The Cook Awakening

Falling Apart

May 8, 2018
Posted in: Grief, Life on Life's Terms, Living with Health Challenges, Meditation, Spiritual Practice

Healing is the natural impulse of sentient beings, given proper support. When trauma surfaces, it’s because our human souls want to work it through, so that we can heal. Our egos usually have an argument with the process. That needs to be honored very gently, not overridden forcefully. As a teacher of mine says, “The ego gets carried along with love.” This way, it’s possible to actually unwind the trauma, rather than get caught in loops of re-traumatizing the nervous system or getting lost in spiritual bypass, neither of which will resolve the trauma.

As mentioned in an earlier article, our first born did not have an easy birth. He came 10 weeks early. Our wonderful, rural hippie vision of a home birth scattered in the wind of the helicopter blades when I was airlifted to UCSF at 27 weeks of pregnancy with early rupture of membranes. I managed to keep him in my womb for 3 more weeks in the hospital on strict bed rest, but at 30 weeks gestation I showed signs of infection, so labor was induced. The umbilical cord was coming out ahead of him, so I was quickly prepped for an emergency c-section, he was intubated for 24 hours, my belly was stapled closed, I was on morphine, he was placed in an incubator for 4 weeks, he couldn’t nurse, I was transferred across town from him and had to bus in to the hospital, he was poked with needles multiple times a day, I could only hold him for 20 minutes every 2 or 3 hours….

Yes. That was a bad run on sentence. Our lives were a bad run on sentence for those weeks, an endless litany of fear and isolation and effort and sorrow and hyper vigilance.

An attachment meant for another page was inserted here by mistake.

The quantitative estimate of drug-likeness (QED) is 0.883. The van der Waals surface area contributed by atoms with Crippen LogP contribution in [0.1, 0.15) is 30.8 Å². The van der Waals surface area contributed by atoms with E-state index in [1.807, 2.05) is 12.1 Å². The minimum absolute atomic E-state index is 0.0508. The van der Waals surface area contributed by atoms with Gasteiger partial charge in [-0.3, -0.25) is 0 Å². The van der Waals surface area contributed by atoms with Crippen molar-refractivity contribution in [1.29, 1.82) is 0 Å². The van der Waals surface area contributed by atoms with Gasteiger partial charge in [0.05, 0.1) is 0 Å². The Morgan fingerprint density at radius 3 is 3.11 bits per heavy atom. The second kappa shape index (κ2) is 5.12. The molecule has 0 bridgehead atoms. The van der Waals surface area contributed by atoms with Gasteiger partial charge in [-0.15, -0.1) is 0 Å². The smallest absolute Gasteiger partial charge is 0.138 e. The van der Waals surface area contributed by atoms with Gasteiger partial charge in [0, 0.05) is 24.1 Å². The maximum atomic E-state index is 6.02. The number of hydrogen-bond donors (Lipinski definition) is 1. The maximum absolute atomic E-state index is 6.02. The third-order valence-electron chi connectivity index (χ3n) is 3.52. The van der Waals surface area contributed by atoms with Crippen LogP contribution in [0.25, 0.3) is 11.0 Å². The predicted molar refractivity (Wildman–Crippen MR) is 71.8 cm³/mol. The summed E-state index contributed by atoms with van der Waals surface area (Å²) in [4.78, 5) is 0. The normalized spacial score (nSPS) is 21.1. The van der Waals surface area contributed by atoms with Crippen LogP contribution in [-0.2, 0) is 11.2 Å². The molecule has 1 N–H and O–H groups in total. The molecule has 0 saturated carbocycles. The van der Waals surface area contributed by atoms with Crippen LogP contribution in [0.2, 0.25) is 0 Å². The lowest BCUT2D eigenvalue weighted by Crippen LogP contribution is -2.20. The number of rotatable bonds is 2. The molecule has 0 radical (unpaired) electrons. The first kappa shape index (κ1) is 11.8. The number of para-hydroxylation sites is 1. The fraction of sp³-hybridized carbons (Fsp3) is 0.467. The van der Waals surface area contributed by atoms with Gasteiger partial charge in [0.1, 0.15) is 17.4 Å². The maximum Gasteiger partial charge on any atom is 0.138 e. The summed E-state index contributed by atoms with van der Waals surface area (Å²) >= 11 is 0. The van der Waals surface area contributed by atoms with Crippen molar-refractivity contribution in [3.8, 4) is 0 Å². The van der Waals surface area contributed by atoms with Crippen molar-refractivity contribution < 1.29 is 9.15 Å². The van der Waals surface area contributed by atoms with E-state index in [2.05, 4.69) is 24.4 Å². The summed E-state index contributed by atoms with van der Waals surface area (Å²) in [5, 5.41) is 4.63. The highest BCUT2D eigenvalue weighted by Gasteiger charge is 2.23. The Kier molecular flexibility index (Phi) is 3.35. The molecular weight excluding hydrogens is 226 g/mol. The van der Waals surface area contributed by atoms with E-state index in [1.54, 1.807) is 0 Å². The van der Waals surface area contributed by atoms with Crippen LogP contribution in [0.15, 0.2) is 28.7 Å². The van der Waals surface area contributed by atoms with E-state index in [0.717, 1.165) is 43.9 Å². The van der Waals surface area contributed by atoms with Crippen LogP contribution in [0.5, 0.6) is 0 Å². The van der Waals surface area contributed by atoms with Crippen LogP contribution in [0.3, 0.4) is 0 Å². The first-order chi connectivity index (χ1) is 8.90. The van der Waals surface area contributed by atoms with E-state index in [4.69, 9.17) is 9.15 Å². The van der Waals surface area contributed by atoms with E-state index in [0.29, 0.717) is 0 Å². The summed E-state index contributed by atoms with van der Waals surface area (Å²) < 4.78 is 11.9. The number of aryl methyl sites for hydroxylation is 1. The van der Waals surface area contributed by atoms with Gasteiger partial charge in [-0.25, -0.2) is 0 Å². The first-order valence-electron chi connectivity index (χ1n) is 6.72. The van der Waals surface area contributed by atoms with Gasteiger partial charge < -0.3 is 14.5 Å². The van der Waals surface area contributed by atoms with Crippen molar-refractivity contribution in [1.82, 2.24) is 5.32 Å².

Distorted full moon and street light

We all experience trauma in one form or another. It’s a part of my personal mission in life, to help people find the courage and tenderness to hold themselves in a way that supports trauma unwinding, to learn trust in the process of life living itself.

I did my first big round of trauma work in my early 30s. There was a wave of intensity that lasted about 3 years. I heard that was fairly typical, at least when dealing with sexual trauma. Therapy and meditation were what provided the glue that held me together while life as I knew it was falling apart.

I learned valuable truths and tools in those years that greatly informs my work today. I learned that who I truly am is not my suffering. Who I truly am cannot be injured. I learned that the sense experience of this body is a refuge when the shit hits the fan, emotionally. I learned that my breath is always available as a touch point, and, when used consciously, it will calm my nervous system when I get too activated, when I get lost in anxiety or worry. I learned that the truth of impermanence, the fact that everything changes, is a blessing that I can count on. That I am not alone, even when I feel at my loneliest. That every human being is vulnerable, and I am inextricably linked to every human being through that very vulnerability. I learned in my bones, that separation is just a story we tell ourselves.

Our son is 17 now. My husband and I have often wondered how his birth trauma would surface in his life. In general, he’s been a bright, fun loving, mischievous, incredibly creative boy.

Until this year. It was clear in January that something had changed. He was confused, and began expressing symptoms that sounded like anxiety and depression, if we didn’t choose to dig any deeper.

I won’t go into too much detail, as it’s really his story to share, should he so choose. But, once we identified the more physiological symptoms of adrenal dysregulation (thank you, years of health coaching, and a good PCP), it became clear that early trauma response was in play. Probably triggered by the challenging physiological sensations of the adrenal issues.